Incidence and Statistics of Eating Disorders
The relatively-new diagnoses of anorexia nervosa, bulimia nervosa, and binge eating disorder were first publicized by the American Psychiatric Association in the 1950s, these types of behaviors have been around for centuries and have even been practiced in ancient times.
Studies have suggests that up around 5% of Americans have some type of eating disorder, and many experts believe the figure is much higher. Those suffering with an eating disorder are often able to hide their illness until outward signs result, such as severe weight loss or gain.
Research suggests that females comprise around 64% of people with an eating disorder. Around 15% of women will experience an eating disorder at some point during their life but it is suspected that 20% of females have an undiagnosed eating disorder. Eating disorders are the 3rd most common chronic illness in young women ages 15 to 19.
Eating Disorders in Males
Anyone can develop an eating disorder, although females have historically been more likely than males to have the problem. In the United States, 20 million women and 10 million men will suffer from an eating disorder. Increased social and cultural pressures have caused a sharp increase in the incidence of eating disorders among young males.
A 2007 study at Wesleyan University in Middletown, Connecticut discovered that eating disorders increased significantly among American boys between 1995 and 2005. he study, which examined weight control behaviors among high school students, identified a large increase in all forms of weight control behaviors among males, including dieting, the use of diet products, purging, and exercise. Hispanic males were most likely to practice weight control, while white males were least likely. The researchers also noted that there was a significant increase in dieting among female adolescents.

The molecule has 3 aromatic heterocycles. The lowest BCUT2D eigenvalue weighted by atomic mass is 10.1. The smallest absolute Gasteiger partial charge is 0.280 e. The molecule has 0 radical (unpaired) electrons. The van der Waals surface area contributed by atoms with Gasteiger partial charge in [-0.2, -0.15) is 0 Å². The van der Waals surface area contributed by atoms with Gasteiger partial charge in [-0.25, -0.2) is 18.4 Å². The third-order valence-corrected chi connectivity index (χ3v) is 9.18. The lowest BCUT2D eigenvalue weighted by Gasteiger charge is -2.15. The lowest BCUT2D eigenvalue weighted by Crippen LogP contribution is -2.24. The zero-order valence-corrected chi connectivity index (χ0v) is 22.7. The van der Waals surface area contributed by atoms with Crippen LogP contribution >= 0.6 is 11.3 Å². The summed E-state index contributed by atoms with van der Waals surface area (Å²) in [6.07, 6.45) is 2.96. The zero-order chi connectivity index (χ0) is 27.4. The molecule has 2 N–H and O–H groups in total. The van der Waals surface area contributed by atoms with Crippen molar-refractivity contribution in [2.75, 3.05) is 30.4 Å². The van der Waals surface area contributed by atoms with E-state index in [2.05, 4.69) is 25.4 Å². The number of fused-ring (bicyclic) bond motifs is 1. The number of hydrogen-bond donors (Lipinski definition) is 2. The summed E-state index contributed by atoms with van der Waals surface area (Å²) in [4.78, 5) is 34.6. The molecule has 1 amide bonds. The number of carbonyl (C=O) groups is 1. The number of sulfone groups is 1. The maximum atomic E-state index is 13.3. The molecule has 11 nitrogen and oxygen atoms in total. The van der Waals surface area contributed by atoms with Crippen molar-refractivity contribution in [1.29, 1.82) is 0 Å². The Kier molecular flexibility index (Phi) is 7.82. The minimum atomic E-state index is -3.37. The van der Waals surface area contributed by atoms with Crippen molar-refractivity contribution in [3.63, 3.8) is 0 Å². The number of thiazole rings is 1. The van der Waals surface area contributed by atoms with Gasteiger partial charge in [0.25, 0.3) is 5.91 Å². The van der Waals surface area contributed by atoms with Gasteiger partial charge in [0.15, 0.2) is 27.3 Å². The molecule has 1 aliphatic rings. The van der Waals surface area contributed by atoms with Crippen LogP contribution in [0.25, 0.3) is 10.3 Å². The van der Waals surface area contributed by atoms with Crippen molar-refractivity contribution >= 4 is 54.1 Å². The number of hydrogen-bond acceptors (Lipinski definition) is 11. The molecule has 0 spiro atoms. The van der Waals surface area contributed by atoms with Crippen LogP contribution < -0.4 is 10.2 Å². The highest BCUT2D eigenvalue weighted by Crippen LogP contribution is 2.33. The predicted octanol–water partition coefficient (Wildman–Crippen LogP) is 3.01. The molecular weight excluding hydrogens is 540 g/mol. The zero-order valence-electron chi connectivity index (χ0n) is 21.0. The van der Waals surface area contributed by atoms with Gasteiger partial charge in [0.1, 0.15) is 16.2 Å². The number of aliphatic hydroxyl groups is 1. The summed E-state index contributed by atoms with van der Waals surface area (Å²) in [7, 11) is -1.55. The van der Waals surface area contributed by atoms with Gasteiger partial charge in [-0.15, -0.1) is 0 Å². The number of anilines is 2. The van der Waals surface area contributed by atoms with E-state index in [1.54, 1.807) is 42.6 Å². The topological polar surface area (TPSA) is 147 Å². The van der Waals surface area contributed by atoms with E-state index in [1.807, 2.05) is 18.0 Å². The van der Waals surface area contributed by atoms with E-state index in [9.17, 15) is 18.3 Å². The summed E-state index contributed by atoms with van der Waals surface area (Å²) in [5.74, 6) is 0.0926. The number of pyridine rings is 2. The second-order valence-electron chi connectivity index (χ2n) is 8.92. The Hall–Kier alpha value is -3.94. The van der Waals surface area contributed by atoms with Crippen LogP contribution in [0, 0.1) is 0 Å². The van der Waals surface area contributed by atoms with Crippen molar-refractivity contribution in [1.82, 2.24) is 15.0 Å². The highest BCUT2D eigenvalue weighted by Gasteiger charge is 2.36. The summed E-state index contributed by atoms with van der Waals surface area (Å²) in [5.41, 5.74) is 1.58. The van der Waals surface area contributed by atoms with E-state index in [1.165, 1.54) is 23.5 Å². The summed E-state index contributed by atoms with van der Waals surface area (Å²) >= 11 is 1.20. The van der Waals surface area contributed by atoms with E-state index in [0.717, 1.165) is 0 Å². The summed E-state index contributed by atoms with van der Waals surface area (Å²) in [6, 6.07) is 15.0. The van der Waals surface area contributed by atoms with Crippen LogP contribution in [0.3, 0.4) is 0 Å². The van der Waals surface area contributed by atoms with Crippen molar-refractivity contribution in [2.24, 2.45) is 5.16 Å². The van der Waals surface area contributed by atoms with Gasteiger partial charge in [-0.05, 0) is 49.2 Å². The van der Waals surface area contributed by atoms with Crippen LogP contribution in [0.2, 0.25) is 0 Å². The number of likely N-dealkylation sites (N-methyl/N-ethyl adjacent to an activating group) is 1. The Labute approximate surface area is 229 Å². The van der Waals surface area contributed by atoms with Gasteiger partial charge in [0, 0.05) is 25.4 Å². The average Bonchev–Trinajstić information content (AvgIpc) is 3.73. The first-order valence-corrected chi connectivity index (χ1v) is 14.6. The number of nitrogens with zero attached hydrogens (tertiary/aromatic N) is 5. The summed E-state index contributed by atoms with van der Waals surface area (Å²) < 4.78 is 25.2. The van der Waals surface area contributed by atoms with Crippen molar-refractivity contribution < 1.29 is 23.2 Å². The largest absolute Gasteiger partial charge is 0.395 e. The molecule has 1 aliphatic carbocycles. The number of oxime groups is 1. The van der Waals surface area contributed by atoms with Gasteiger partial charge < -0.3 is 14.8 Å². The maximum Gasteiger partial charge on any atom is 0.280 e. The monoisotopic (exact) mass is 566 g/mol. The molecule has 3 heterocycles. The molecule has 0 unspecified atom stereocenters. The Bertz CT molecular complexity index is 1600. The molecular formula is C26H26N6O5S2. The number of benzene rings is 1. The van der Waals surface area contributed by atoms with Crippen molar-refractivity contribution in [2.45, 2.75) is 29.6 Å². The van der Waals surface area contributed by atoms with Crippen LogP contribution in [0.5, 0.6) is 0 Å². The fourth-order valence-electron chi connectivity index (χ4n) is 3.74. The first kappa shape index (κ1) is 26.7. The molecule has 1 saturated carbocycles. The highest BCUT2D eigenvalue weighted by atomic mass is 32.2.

According to the researchers, white females were most likely practice weight control while black females were least likely. The authors of the study suggested that increased weight control behavior in males suggested growing social pressure for males to achieve unrealistic body expectations, which in turn increases the risk of body dissatisfaction and eating disorders. Investigators felt that males may be less likely to get help because of negative attitudes toward treatment and that these beliefs could hamper their recovery.
Mortality and Eating Disorders
Eating disorders have the highest mortality rate of any mental illness. The mortality rate among people with anorexia has been estimated at 0.56% per year, or about 5.6% per decade, which is about 12 times higher than the annual death rate due to all causes of death among females ages 15 to 24 in the general population. Suicide is a major cause of death for people with an eating disorder.
Eating disorders can begin with a simple desire to lose weight. Most of us want to trim off a few unwanted pounds at some point in our lives and once we shed them, we’re satisfied. For some people, losing weight and keeping weight off becomes an obsession that can lead to anxiety, depression, and other irreversible health damage, such as stunted growth, thinning bones, infertility, injury to teeth and internal organs, and death.
Eating disorders are distinguished by severe disturbances in eating behavior. The practice of an eating disorder is a survival mechanism that can be an expression of something that the person has no other way of expressing. Just as an alcoholic uses alcohol to cope, a person with an eating disorder uses eating, purging or restricting to deal with their problems.
Some of the emotional issues that are associated with an eating disorder include low self-esteem, depression, feelings of loss of control, feelings of worthlessness, identity concerns, family communication problems and an inability to cope with emotions.
For those with anorexia, bulimia or compulsive overeating, every meal is a minefield. Their lives are controlled by food and gaining or losing weight becomes the focus of their existence. They tend to feel guilty, isolated, depressed and ashamed. In response to these feelings, they compulsively overeat, binge purge, and/or starve themselves. All eating disorders have one thing in common; they can be fatal if left untreated.
Randi Fredricks, Ph.D.
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